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Living Off the Grid: The New Normal

More and more people worldwide are living off the grid. That’s grid as in power grid, as in getting electricity from public utilities that draw on regional transmission systems. As consumers, extricating ourselves from utility companies and getting electricity from sustainable sources has always been the stuff of self-reliant rogues. But that trend is changing quickly. Since public utilities produce energy with fossil fuels, not using their electricity reduces the carbon footprint.  In Waltham, Vermont, the rooftops in a new low-income development brandish shiny, solar panels, taking in the sun’s rays that feed energy to backup batteries in basements. And this isn’t a development of single homeowners or a community. It’s an innovative program from an electric company. A recent story in the New York Times is about that electric company, Green Mountain Power, whose program lets their Vermont customers disconnect from the grid and turn their homes into mini power plants. This is a clear break from business as usual and Green Mountain is realizing both environmental and financial advantages. The less electricity Green Mountain Power gets from the regional transmission system, the less fees it pays. If homeowners are producing their own electricity, Green Mountain Power can remotely draw from customer’s batteries the excess energy they are producing to use elsewhere.


For a few decades, the trend of living off the grid has been by individual efforts or in various communities across the United States. As of 2013, current estimates are that 1.7 billion people in the world live off the grid. According to Home Power Magazine, at least 180,000 families are living off the grid in the United States and that number increases each year. Some sustainable communities can be found here. Places that have been established as places for off-the-grid homeowners are:  Central Oregon, Three Rivers Recreation Area: 625 homeowners are off-the-grid using solar-powered electricity for high-speed internet and satellite television; the Greater World Community in Taos, N.M: home to the world’s first “Earthship” subdivision of sustainable homes and solar-powered buildings made of eco-friendly materials; Breitenbush, an Oregon community with approximately 60 permanent residents; Earthaven, just outside of Asheville, North Carolina, a planned community of 60 residents in homes powered by solar power and hydropower; Dancing Rabbit is an ecovillage in northeast Missouri, home to 45 residents living sustainably.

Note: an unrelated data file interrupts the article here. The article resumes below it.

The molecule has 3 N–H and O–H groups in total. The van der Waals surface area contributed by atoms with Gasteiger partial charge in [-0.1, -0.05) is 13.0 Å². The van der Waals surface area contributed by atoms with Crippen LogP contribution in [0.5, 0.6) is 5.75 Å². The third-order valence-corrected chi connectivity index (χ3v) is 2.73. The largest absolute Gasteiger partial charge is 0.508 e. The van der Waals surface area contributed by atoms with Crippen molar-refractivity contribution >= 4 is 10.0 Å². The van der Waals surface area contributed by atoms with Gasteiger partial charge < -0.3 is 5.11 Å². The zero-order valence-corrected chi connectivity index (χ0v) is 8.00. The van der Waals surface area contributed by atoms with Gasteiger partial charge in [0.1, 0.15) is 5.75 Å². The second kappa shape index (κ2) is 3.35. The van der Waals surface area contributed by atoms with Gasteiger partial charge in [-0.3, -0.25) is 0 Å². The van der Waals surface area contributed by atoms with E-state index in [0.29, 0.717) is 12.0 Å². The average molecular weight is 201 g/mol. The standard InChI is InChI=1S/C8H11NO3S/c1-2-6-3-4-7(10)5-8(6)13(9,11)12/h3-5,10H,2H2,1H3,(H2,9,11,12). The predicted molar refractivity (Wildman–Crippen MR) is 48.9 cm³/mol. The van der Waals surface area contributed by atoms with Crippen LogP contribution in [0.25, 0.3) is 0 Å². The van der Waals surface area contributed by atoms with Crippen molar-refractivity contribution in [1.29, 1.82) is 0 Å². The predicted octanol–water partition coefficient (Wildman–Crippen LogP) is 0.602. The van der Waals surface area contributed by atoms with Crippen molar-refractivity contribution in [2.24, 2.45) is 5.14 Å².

But back in Waltham, Vermont, Green Mountain has offered their customers a chance to live off the grid, but also to access Tesla’s Powerwall home battery system, which was released in 2015. According to the New York Times, Green Mountain is starting a new program offering the Tesla battery to as many as 2,000 customers for $15 a month over 10 years, or a one-time payment of $1,500.  Green Mountain is a leading example of the transformation the utility sector is undergoing. The paradigm is shifting. No longer is the model to have one big distant, air-polluting, CO2-emitting power plant delivering electricity over a massive, aging grid to many customers at a fixed, regulated price. Vermont is nimbly embracing a modern system with multiple power sources including solar farms and rooftop solar panels, wind turbines, coupled with batteries. These sources have lower production and transmission costs, fewer emissions, and variable pricing keyed to demand. Bravo Green Mountain! Bravo, Vermont!

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